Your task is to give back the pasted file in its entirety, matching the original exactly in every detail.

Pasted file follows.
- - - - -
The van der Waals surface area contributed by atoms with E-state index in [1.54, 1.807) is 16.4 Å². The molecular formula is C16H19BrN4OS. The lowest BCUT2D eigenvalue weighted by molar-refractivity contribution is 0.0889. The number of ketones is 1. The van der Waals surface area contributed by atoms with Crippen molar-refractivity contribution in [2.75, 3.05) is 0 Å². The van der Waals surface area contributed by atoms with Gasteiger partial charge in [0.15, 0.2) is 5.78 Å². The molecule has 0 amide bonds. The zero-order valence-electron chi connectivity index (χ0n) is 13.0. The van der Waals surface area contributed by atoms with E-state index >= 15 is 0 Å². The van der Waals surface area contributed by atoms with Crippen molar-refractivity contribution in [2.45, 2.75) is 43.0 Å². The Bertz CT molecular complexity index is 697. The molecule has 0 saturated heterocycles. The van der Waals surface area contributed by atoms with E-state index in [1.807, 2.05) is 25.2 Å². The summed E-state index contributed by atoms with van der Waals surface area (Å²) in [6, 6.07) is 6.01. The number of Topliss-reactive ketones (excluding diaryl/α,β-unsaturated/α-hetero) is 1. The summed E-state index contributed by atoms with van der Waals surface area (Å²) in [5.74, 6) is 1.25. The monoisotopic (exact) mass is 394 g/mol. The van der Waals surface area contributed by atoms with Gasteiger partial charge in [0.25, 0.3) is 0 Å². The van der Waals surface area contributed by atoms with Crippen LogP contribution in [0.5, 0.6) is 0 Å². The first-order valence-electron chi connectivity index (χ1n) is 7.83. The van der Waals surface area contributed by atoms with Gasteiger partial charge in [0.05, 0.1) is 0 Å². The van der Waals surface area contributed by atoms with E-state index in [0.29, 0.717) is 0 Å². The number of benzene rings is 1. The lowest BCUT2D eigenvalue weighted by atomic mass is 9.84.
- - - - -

The van der Waals surface area contributed by atoms with E-state index in [1.54, 1.807) is 16.4 Å². The molecular formula is C16H19BrN4OS. The lowest BCUT2D eigenvalue weighted by molar-refractivity contribution is 0.0889. The number of ketones is 1. The van der Waals surface area contributed by atoms with Crippen molar-refractivity contribution in [2.75, 3.05) is 0 Å². The van der Waals surface area contributed by atoms with Gasteiger partial charge in [0.15, 0.2) is 5.78 Å². The molecule has 0 amide bonds. The zero-order valence-electron chi connectivity index (χ0n) is 13.0. The van der Waals surface area contributed by atoms with E-state index >= 15 is 0 Å². The van der Waals surface area contributed by atoms with Crippen molar-refractivity contribution in [2.45, 2.75) is 43.0 Å². The Bertz CT molecular complexity index is 697. The molecule has 0 saturated heterocycles. The van der Waals surface area contributed by atoms with E-state index in [1.807, 2.05) is 25.2 Å². The summed E-state index contributed by atoms with van der Waals surface area (Å²) in [6, 6.07) is 6.01. The number of Topliss-reactive ketones (excluding diaryl/α,β-unsaturated/α-hetero) is 1. The summed E-state index contributed by atoms with van der Waals surface area (Å²) in [5.74, 6) is 1.25. The monoisotopic (exact) mass is 394 g/mol. The van der Waals surface area contributed by atoms with Gasteiger partial charge in [0.25, 0.3) is 0 Å². The van der Waals surface area contributed by atoms with Crippen LogP contribution in [0.5, 0.6) is 0 Å². The first-order valence-electron chi connectivity index (χ1n) is 7.83. The van der Waals surface area contributed by atoms with Gasteiger partial charge in [0.05, 0.1) is 0 Å². The van der Waals surface area contributed by atoms with E-state index in [0.29, 0.717) is 0 Å². The number of benzene rings is 1. The lowest BCUT2D eigenvalue weighted by atomic mass is 9.84.